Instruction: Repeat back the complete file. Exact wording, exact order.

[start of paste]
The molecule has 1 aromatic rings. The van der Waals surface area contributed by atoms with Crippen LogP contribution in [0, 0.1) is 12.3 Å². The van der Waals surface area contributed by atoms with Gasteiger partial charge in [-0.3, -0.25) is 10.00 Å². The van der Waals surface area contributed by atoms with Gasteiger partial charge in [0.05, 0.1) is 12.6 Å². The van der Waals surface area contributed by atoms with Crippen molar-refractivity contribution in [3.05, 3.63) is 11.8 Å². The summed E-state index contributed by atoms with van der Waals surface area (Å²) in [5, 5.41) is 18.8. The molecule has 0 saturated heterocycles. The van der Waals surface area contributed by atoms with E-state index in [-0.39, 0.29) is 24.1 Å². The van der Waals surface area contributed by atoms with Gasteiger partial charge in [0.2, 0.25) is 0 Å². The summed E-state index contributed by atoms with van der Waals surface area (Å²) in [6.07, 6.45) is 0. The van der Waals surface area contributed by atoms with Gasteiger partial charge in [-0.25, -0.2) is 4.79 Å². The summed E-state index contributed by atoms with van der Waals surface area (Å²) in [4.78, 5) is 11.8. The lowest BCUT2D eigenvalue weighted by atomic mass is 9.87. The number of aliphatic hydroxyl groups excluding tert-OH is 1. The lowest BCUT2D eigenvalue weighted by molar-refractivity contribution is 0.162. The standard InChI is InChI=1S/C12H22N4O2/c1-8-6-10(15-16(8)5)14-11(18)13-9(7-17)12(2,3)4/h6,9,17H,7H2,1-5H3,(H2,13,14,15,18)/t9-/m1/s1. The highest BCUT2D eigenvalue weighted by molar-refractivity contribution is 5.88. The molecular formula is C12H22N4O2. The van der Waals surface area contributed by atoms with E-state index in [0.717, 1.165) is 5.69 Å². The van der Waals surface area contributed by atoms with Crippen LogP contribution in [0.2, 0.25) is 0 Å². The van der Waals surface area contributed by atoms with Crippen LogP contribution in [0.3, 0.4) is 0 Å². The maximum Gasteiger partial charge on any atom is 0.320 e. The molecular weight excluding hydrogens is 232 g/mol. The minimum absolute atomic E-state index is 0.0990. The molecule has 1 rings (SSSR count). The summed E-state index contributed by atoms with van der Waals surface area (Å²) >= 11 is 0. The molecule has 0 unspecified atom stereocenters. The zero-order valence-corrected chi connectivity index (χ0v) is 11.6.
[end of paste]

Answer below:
The molecule has 1 aromatic rings. The van der Waals surface area contributed by atoms with Crippen LogP contribution in [0, 0.1) is 12.3 Å². The van der Waals surface area contributed by atoms with Gasteiger partial charge in [-0.3, -0.25) is 10.00 Å². The van der Waals surface area contributed by atoms with Gasteiger partial charge in [0.05, 0.1) is 12.6 Å². The van der Waals surface area contributed by atoms with Crippen molar-refractivity contribution in [3.05, 3.63) is 11.8 Å². The summed E-state index contributed by atoms with van der Waals surface area (Å²) in [5, 5.41) is 18.8. The molecule has 0 saturated heterocycles. The van der Waals surface area contributed by atoms with E-state index in [-0.39, 0.29) is 24.1 Å². The van der Waals surface area contributed by atoms with Gasteiger partial charge in [0.2, 0.25) is 0 Å². The summed E-state index contributed by atoms with van der Waals surface area (Å²) in [6.07, 6.45) is 0. The van der Waals surface area contributed by atoms with Gasteiger partial charge in [-0.25, -0.2) is 4.79 Å². The summed E-state index contributed by atoms with van der Waals surface area (Å²) in [4.78, 5) is 11.8. The lowest BCUT2D eigenvalue weighted by atomic mass is 9.87. The number of aliphatic hydroxyl groups excluding tert-OH is 1. The lowest BCUT2D eigenvalue weighted by molar-refractivity contribution is 0.162. The standard InChI is InChI=1S/C12H22N4O2/c1-8-6-10(15-16(8)5)14-11(18)13-9(7-17)12(2,3)4/h6,9,17H,7H2,1-5H3,(H2,13,14,15,18)/t9-/m1/s1. The highest BCUT2D eigenvalue weighted by molar-refractivity contribution is 5.88. The molecular formula is C12H22N4O2. The van der Waals surface area contributed by atoms with E-state index in [0.717, 1.165) is 5.69 Å². The van der Waals surface area contributed by atoms with Crippen LogP contribution in [0.2, 0.25) is 0 Å². The van der Waals surface area contributed by atoms with Crippen LogP contribution in [0.3, 0.4) is 0 Å². The maximum Gasteiger partial charge on any atom is 0.320 e. The molecular weight excluding hydrogens is 232 g/mol. The minimum absolute atomic E-state index is 0.0990. The molecule has 1 rings (SSSR count). The summed E-state index contributed by atoms with van der Waals surface area (Å²) >= 11 is 0. The molecule has 0 unspecified atom stereocenters. The zero-order valence-corrected chi connectivity index (χ0v) is 11.6.